National Honor Society Qualification Definitions

  • **In order to be qualified, you must show significant excellence in each of the following categories.**

    “Scholarship means a commitment to learning.  A student is willing to spend hours in reading and study, because he or she knows the lasting benefits of a cultivated mind.  We should continue to learn even when formal education has ended, for education ends only with life.  Knowledge is one great element in life, which leads to the highest success, and it can be acquired in only one way—through diligence and effort.  Learning furnishes the lamp by which we read the past, and the light, which illuminates the future.  Each candidate has the charge to continually expand his world through the opportunities inherent in scholarship.”

    “Leadership should exert a wholesome influence on the school.  In taking the initiative in class and school activities, the real leader strives to train and aid others to attain the same objective.  The price of leadership is sacrifice—the willingness to yield one’s personal interest for the interest of others.  A leader has self-confidence and will go forward when others hesitate.  No matter what power and resources may exist in a country, they are ineffectual without the guidance of a wise leader.  Leadership is always needed, and is thus a substantive charge to each of our members and to the candidates.”

    “Service can be expressed in various ways.  In the routine of the day’s work, many opportunities arise for help to others.  Willingness to work without monetary compensation or without recognition for the benefit of those in need is the quality we seek in our membership.  We are committed to the idea of volunteering our time and abilities to the creation of a better tomorrow.”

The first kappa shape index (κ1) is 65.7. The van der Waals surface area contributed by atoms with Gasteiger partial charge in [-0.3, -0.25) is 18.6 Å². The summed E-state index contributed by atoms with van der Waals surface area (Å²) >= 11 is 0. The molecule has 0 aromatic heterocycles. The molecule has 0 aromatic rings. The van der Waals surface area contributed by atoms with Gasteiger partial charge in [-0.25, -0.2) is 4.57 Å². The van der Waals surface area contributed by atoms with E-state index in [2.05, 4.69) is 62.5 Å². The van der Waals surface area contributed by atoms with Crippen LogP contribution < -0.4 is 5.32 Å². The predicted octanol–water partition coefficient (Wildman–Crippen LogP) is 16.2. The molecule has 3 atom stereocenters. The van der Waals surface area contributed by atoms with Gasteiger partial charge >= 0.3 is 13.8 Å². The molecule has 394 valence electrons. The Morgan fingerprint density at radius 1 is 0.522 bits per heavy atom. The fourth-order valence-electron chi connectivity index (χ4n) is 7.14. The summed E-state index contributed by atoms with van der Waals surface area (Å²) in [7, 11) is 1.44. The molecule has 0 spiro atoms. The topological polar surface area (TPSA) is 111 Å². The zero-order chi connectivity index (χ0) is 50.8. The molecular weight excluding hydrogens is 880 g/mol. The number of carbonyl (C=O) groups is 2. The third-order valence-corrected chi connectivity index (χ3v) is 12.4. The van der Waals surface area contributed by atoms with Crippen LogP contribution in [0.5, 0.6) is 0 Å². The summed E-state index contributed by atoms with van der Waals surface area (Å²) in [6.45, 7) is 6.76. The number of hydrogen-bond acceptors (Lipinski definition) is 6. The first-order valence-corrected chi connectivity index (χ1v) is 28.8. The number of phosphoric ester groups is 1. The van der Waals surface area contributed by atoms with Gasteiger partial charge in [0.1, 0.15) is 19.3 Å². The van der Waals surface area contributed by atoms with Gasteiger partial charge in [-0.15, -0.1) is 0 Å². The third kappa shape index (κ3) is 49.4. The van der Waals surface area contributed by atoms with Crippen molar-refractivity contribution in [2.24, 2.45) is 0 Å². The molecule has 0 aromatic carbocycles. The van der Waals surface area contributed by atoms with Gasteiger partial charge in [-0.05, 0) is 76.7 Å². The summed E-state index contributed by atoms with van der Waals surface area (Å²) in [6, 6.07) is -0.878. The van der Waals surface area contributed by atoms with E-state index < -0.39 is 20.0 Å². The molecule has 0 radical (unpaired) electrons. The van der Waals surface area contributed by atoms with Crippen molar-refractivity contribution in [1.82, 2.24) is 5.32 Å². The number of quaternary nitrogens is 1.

“Character is the force in one man that distinguishes him from others.  It gives him individuality and personality.  It is that without which no man can respect himself, nor hope to attain the respect of others.  It is this force of character that guides men through life, when once developed, grows steadily.  Character is achieved and not received.  It is the product of constant action, daily striving to make the right choice.  The problem of character is the problem of self-control.  We must be in reality what we wish to appear to others.  By demonstrating such qualities as reliability, honesty, and sincerity, we may hope to prove by example that we value character.”

    National Honor Society Handbook – 15th Edition
    National Association of Secondary School Principals, 1997.